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Wednesday, February 23, 2011

The Bridge of Peace book review

Sorry folks, not ready to post pictures of my new kitchen.  Because, well, it's not done.  We moved into our house with the cabinet bases stained and done.  But I'm putting my dishes into cabinets with no doors and drawers with no drawer fronts.  They're mostly sanded, sitting in the garage, waiting for me to finish them.
But I DID finish something else.  A book.  I totally laid down on my bed during the kids' nap time yesterday, surrounded by boxes waiting to be unpacked, and read a book instead.  So I'm posted a review.

The Bridge of Peace, by Cindy Woodsmall
From the back cover: "Lena Kauffman is a young Old Order Amish schoolteacher who has dealt all her life with attention raised by a noticeable birthmark on her cheek. Having learned to move past the stares and whispers, Lena channels her zest for living into her love of teaching. But tensions mount as she is challenged to work with a rebellious young man and deal with several crises at the schoolhouse that threaten her other students. Her lack of submission and use of ideas that don’t line up with the Old Ways strengthen the school board’s case as they begin to believe that Lena is behind all the trouble.

One member of the school board, Grey Graber, feels trapped by his own stifling circumstances. His wife, Elsie, has shut him out of her life, and he doesn’t know how long he can continue to live as if nothing is wrong. As the two finally come to a place of working toward a better marriage, tragedy befalls their family.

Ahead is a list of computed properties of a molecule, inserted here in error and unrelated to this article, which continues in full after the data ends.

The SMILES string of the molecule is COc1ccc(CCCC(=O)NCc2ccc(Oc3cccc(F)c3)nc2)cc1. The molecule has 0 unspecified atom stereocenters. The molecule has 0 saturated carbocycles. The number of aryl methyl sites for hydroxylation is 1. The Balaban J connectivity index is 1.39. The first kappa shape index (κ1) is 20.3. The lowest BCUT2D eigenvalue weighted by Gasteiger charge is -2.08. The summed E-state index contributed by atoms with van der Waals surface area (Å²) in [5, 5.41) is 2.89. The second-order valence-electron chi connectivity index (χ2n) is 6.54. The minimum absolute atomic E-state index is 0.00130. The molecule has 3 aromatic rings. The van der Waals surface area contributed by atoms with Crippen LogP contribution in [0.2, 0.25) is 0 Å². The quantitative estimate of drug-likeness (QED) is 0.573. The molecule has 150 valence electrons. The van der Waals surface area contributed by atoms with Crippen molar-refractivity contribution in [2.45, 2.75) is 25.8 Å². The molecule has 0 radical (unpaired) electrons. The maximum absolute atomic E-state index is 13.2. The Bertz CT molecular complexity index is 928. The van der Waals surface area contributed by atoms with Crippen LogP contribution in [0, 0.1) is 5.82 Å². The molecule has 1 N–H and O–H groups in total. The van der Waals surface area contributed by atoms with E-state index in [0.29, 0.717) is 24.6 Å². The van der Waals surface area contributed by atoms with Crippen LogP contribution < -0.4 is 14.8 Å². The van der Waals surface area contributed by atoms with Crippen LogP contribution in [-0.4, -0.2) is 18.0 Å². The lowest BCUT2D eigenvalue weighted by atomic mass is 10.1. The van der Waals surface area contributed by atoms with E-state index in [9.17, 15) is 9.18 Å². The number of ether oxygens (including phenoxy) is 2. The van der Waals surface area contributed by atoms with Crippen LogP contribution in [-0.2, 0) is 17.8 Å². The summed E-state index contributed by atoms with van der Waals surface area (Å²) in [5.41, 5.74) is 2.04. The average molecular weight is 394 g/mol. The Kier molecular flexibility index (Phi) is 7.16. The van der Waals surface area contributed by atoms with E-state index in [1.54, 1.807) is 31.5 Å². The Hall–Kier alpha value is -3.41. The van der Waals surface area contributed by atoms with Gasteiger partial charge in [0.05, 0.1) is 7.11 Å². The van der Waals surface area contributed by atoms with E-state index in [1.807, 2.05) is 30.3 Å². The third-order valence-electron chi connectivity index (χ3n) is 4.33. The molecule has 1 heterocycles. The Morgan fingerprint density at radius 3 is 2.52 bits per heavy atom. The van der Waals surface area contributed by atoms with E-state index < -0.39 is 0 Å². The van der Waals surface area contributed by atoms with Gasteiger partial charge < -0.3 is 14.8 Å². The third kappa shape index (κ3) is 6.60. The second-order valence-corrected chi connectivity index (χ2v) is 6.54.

Lena and Grey have been life-long friends, but their relationship begins to crumble amidst unsettling deceptions, propelling each of them to finally face their own secrets. Can they both find a way past their losses and discover the strength to build a new bridge?"

I thoroughly enjoyed this book.  It wasn't so much for the story (though it was fine).  It was because of the very interesting look into the daily lives of an Amish community in Pennsylvania.  As a religious person myself, I am fascinated by others' religion.  By the choices they make based on their beliefs of what God expects of them.  Often, in thinking of how I can explain my religion and my choices to others, I come back to to saying, "If you believed ______________ with all your heart, wouldn't it lead you to do ______________?"  And so I apply that same concept in understanding other religions.  It always makes me realize in the end that we are not so different.
I also enjoyed the simpler life (in some ways) this community lived, because of the things they chose not to embrace.  I think in this modern technology-dependent society, most people are seeking for a simpler life, and yet are unable to find it.  Perhaps taking a step back, a step away, from all of these gadgets, the busy schedules, the endless spinning of our wheels, would allow us a clearer view of our lives and what we want from them.  Perhaps giving up some of those things (though not all) would give us a more satisfying life, a more secure view of our place in the world, and maybe even a feeling of contentment, which seems to elude so many.
As far as the story goes, it too was interesting.  It certainly brought up ideas of handling grief, challenging convention, what true beauty is, and how love comes to people in their different situations.  But again, this book caught me more for the descriptions of the community that the main storyline.
And it was clean.  There is a great reason to read Christian fiction!
This book is part of a series, and I fully intend on reading more of the series.
I give this book 3.5 out of 5 stars.  
And yes, I received this book for free from WaterBrook Multnomah Publishing Group for this review.  But I told the whole truth, and nothing but the truth!
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